Strategic Differences, Expected Flooding, Complicate DAPL Opposition

A number of people had versions of the U.S. flag flying upside down, an officially recognized signal of distress.
At the Oceti Sakowin Camp last year, many had U.S. flags flying upside down, an officially recognized signal of distress.

The federal government is giving water protectors less than three weeks to clear out their camps due to concerns the Cannon Ball River will flood the camp during the spring melt.

Meanwhile, strategic differences among Dakota Access Pipeline (DAPL) opponents threatens the cohesion of the movement. The Standing Rock Sioux Nation will continue its fight in court and is organizing a March on Washington but has asked water protectors to decamp. Other groups, including the Sacred Stones Camp and a veterans group, vow to continue to have a physical presence opposing DAPL.

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The Legal Arguments for Stopping DAPL, and More Updates

Dakota Access Pipeline (DAPL) news summary:

  • MPR reviews the legal arguments that could be used to force the government to continue the environmental review of DAPL, a process the story said could delay the project for up to two more years. However, the headline questions whether this is the “beginning of the end.”
  • Indian Country Today is asking whether U.S. Sen. John Hoeven (R-ND) was mislead or intentionally misleading when he announced Wednesday that approval of the DAPL easement was just days away.
  • Three U.S. Senators write President Trump to ask him to engage in meaningful consultation with the Standing Rock Nation.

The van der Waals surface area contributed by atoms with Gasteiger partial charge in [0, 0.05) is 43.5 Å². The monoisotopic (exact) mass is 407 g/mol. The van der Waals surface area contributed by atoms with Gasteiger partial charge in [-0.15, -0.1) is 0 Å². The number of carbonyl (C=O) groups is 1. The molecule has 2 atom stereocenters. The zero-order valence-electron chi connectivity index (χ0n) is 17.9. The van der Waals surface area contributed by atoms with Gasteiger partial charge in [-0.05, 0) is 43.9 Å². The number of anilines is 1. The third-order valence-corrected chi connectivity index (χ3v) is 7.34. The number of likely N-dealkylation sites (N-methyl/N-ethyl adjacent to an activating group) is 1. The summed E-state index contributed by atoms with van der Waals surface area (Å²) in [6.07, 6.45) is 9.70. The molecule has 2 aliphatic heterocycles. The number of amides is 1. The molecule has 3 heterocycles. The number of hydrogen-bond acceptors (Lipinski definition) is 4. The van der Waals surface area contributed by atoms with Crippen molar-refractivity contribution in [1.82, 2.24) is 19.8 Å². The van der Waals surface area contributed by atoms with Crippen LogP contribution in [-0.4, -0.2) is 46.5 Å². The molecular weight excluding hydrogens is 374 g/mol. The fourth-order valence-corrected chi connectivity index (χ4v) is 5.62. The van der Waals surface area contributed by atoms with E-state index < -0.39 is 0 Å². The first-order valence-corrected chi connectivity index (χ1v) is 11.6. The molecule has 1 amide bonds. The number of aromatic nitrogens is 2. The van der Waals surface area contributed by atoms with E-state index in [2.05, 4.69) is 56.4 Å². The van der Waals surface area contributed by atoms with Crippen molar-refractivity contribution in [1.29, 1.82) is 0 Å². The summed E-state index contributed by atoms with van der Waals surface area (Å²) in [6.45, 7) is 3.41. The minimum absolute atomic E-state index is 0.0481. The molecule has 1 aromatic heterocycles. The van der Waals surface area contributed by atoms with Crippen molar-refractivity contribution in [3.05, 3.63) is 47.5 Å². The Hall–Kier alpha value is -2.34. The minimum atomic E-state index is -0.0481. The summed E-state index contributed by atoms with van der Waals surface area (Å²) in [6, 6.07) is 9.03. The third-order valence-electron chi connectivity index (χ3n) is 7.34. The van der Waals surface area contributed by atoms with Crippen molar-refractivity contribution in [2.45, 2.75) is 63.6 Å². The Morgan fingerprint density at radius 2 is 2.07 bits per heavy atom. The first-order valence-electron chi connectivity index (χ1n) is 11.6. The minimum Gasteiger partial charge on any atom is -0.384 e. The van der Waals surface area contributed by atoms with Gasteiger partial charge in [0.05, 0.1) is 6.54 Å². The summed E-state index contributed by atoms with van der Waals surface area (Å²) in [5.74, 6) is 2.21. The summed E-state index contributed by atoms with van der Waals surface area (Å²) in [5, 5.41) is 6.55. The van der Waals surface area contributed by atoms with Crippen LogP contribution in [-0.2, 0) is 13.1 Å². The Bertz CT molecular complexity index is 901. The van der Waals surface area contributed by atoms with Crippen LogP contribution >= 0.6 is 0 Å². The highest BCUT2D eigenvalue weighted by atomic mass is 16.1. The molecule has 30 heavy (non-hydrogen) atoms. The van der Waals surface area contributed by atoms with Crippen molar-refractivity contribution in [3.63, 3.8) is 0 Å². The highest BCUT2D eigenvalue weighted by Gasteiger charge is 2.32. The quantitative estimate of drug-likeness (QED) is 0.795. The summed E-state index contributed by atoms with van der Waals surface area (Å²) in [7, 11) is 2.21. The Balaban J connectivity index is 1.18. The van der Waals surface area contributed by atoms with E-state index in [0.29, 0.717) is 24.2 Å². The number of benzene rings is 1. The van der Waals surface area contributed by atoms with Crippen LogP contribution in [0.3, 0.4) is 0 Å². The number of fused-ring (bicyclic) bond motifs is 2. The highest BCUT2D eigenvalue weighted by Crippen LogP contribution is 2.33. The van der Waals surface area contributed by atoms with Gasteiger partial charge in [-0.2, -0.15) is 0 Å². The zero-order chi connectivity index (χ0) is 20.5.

• The city of Seattle will vote on ending its business relationship with Wells Fargo over DAPL.

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A Win for North Dakota’s Three Affiliated Tribes, A Loss for Leadership in North Dakota

Imagine your family had owned a pristine fishing lake in northern Minnesota for generations. Then in the 1940s, the township — using dubious legal maneuvers — claimed the property for needed economic development.

Your grandfather tried for years to get the lake back but no one would listen. Succeeding mayors and their friends used the lake for their enjoyment; after enough years passed, no one really questioned the arrangement. No one even remembered your family had once owned the lake.

It became a painful part of your family story. Yet, after many years, a court unexpectedly ruled in your family’s favor. You were on the verge of reclaiming this beautiful lake, but the powers-that-be still pushed back with a startling demand:

“For years, this area has been used by many of us for hunting, fishing and other recreational activities,” they said. “Is there a plan to ensure that we maintain the access we have enjoyed in the past, free of charge?”

You are speechless. You think to yourself: “How can someone who cheated my family out of our property think they still have a right to use it?”

It sounds kind of silly. But this is pretty much the story of what has happened to the Three Affiliated Tribes in North Dakota. In the 1940s, the federal government seized parts of their reservation for a flood control project. The result was the Garrison Dam project. It created a large reservoir, flooding reservation lands to protect other, predominantly white, cities downstream. A law said the federal government would return whatever land it did not need for flood control to the tribes.

Now in 2016, the federal government is getting around to returning the unused land.

It seems like a no-brainer, but some North Dakota leaders are pushing back. They seem to have no empathy for what the Three Affiliated Tribes have suffered — or an understanding of the law.

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